Stop Being So Nice. It's Hurting Your Company
What's your gut reaction when an employee makes a poor suggestion during a meeting? Do you nod and try to appease him or her with a noncommittal, "Yeah, that's a good idea. We should look into that"? Or do you respond honestly by saying, "That's not the direction we want to go, but thanks for your input"?
Being too nice as a leader will actually hurt you, waste time and resources, and possibly damage your reputation with loyal customers and hardworking employees, says Michael Fertik, founder of Reputation.com, a company that manages individuals' and businesses' online reputations.
"Leaders are placed under a tremendous amount of pressure to be relatable, human [and] nice. Many yield to this instinct, because it feels much easier to be liked. Few people want to be the bad guy," Fertik writes in the Harvard Business Review. "But leaders are also expected to make the tough decisions that serve the company or the team's best interests. Being too nice can be lazy, inefficient, irresponsible, and harmful to individuals and the organization."
The dichotomy between wanting to be a kind CEO and one who makes the right decisions can trip up many leaders. But there is a way to balance these two, without coming across as cold or robotic. "Nice is only good when it's coupled with a rational perspective and the ability to make difficult choices," Fertik says.
Check out the common scenarios below and apply Fertik's suggestions the next time you find yourself with the urge to dodge a decision and instead just "be nice."
Don't keep a bad hire.
If you make a bad hire, don't try to hold on to him. If the new employee is truly a mistake, no amount of coaching will help him grow into the role. Fertik says you need to be decisive and fire him right away. "Resist the temptation to prolong confrontation, to see if things will get better. It is more of a disservice to let someone flounder, especially when it's clear that he or she just isn't hitting the mark," Fertik writes. "Be kind and communicate clearly, but don't be nice. Be surgical about it. Make the clean cut. Help the person transition somewhere he or she can succeed. Handling employee issues immediately helps your culture and productivity--over time, you'll attract employees with similar values and convictions."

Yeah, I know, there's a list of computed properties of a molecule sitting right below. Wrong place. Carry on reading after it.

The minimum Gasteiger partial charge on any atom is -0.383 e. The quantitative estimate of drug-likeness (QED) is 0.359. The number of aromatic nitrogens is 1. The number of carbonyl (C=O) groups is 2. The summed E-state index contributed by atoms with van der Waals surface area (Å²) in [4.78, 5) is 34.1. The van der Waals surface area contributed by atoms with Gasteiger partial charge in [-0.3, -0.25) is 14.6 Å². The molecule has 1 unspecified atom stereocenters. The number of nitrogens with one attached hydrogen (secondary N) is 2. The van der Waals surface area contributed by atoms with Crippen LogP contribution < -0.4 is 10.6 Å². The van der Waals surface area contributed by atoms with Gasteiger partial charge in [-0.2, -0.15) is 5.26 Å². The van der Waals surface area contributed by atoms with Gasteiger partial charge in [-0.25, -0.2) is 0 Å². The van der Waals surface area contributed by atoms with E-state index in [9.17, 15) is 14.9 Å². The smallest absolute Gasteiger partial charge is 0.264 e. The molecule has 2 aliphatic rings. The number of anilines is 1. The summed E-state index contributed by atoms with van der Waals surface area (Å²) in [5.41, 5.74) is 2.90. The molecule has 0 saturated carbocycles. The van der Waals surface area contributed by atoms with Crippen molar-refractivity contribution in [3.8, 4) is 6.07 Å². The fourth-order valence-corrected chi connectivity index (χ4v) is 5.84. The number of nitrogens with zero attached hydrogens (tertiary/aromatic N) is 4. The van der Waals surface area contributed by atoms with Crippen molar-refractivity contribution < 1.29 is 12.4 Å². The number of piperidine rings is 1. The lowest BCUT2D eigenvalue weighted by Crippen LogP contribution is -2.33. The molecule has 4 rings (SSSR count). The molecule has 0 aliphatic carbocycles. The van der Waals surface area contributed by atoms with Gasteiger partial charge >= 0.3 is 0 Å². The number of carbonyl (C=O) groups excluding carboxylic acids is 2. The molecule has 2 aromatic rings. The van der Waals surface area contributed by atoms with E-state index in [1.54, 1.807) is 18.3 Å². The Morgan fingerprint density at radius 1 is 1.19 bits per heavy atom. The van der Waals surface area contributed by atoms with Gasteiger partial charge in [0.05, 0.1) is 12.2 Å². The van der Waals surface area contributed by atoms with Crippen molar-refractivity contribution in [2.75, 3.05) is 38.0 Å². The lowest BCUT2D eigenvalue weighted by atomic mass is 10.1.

Don't give small allowances.
Being too nice across the board will hurt you as a leader and hurt your company as a whole. "When you're too nice--to suppliers who can't deliver on time, to colleagues who don't do their work, to customers who refuse to pay--you're actually letting others take advantage of you and your business," Fertik says. If you give small allowances here and there and let people slide for infractions, you're planting the seeds for "contempt to spread." Just "imagine the reactions of your most talented, focused, and motivated employees as they watch lackluster coworkers get pass after pass. Anger and resentment take root, morale plummets, and turnover starts to go up, up, up," Fertik writes. "You don't need to be severe to be respected, but you do need to hold your organization to certain standards--and you must be firm about people meeting them. Setting rules will help you when decisive action is needed. No more delays, no demurring, no debating."
Take time for introspection.
If you have a habit of being too nice to employees, chances are you let yourself slide as well. "Introspection is a powerful leadership tool, but we often forget to use it. When you ask yourself what behaviors hold you and your team back, you can recalibrate your leadership style for the better," Fertik writes in HBR. "When you give employees the space to give you the hard truths, without fear of repercussion, you'll get valuable perspective and make a giant leap forward in maturing as a leader."
WILL YAKOWICZ | Staff Writer | Reporter, Inc.com
Will Yakowicz is a staff writer for Inc. magazine. He has covered business, crime, and local politics for The Brooklyn Paper and was the editor of Park Slope Patch. He has also reported on the West Bank and Moscow for Tablet Magazine. He lives in Brooklyn, New York.